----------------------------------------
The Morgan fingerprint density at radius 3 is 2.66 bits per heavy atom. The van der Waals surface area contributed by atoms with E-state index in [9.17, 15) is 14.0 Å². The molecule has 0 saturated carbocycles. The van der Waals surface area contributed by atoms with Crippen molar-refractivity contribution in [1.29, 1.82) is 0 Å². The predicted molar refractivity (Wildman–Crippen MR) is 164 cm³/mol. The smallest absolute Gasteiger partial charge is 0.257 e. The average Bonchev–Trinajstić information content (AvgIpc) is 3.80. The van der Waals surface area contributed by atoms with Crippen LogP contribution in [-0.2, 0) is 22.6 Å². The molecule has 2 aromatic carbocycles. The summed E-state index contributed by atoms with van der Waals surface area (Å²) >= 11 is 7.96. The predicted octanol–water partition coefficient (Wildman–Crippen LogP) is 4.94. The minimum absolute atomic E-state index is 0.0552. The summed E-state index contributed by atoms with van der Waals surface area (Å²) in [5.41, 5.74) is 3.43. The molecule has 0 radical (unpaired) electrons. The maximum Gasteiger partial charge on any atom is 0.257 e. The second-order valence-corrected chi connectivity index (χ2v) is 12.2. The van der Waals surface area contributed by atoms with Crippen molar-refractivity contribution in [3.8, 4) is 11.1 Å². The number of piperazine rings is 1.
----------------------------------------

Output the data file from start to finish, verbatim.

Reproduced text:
The Morgan fingerprint density at radius 3 is 2.66 bits per heavy atom. The van der Waals surface area contributed by atoms with E-state index in [9.17, 15) is 14.0 Å². The molecule has 0 saturated carbocycles. The van der Waals surface area contributed by atoms with Crippen molar-refractivity contribution in [1.29, 1.82) is 0 Å². The predicted molar refractivity (Wildman–Crippen MR) is 164 cm³/mol. The smallest absolute Gasteiger partial charge is 0.257 e. The average Bonchev–Trinajstić information content (AvgIpc) is 3.80. The van der Waals surface area contributed by atoms with Crippen LogP contribution in [-0.2, 0) is 22.6 Å². The molecule has 2 aromatic carbocycles. The summed E-state index contributed by atoms with van der Waals surface area (Å²) >= 11 is 7.96. The predicted octanol–water partition coefficient (Wildman–Crippen LogP) is 4.94. The minimum absolute atomic E-state index is 0.0552. The summed E-state index contributed by atoms with van der Waals surface area (Å²) in [5.41, 5.74) is 3.43. The molecule has 0 radical (unpaired) electrons. The maximum Gasteiger partial charge on any atom is 0.257 e. The second-order valence-corrected chi connectivity index (χ2v) is 12.2. The van der Waals surface area contributed by atoms with Crippen molar-refractivity contribution in [3.8, 4) is 11.1 Å². The number of piperazine rings is 1.